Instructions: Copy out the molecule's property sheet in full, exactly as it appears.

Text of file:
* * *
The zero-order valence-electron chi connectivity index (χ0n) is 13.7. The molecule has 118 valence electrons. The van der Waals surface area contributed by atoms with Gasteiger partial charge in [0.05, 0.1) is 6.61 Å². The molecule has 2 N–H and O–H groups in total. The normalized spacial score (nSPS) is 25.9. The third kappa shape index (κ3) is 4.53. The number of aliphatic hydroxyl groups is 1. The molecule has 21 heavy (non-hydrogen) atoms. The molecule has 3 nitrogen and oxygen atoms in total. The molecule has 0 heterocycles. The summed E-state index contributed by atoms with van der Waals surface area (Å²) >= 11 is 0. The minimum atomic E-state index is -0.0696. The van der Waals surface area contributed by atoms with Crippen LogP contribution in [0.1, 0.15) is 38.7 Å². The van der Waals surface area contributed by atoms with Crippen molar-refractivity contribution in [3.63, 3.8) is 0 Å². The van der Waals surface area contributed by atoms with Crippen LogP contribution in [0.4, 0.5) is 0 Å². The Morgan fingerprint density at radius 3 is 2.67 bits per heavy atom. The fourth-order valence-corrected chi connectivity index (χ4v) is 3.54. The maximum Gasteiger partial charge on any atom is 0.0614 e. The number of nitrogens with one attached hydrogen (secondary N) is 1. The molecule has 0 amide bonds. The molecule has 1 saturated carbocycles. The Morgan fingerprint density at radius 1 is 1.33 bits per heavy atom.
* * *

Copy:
The zero-order valence-electron chi connectivity index (χ0n) is 13.7. The molecule has 118 valence electrons. The van der Waals surface area contributed by atoms with Gasteiger partial charge in [0.05, 0.1) is 6.61 Å². The molecule has 2 N–H and O–H groups in total. The normalized spacial score (nSPS) is 25.9. The third kappa shape index (κ3) is 4.53. The number of aliphatic hydroxyl groups is 1. The molecule has 21 heavy (non-hydrogen) atoms. The molecule has 3 nitrogen and oxygen atoms in total. The molecule has 0 heterocycles. The summed E-state index contributed by atoms with van der Waals surface area (Å²) >= 11 is 0. The minimum atomic E-state index is -0.0696. The van der Waals surface area contributed by atoms with Crippen LogP contribution in [0.1, 0.15) is 38.7 Å². The van der Waals surface area contributed by atoms with Crippen molar-refractivity contribution in [3.63, 3.8) is 0 Å². The van der Waals surface area contributed by atoms with Crippen LogP contribution in [0.4, 0.5) is 0 Å². The Morgan fingerprint density at radius 3 is 2.67 bits per heavy atom. The fourth-order valence-corrected chi connectivity index (χ4v) is 3.54. The maximum Gasteiger partial charge on any atom is 0.0614 e. The number of nitrogens with one attached hydrogen (secondary N) is 1. The molecule has 0 amide bonds. The molecule has 1 saturated carbocycles. The Morgan fingerprint density at radius 1 is 1.33 bits per heavy atom.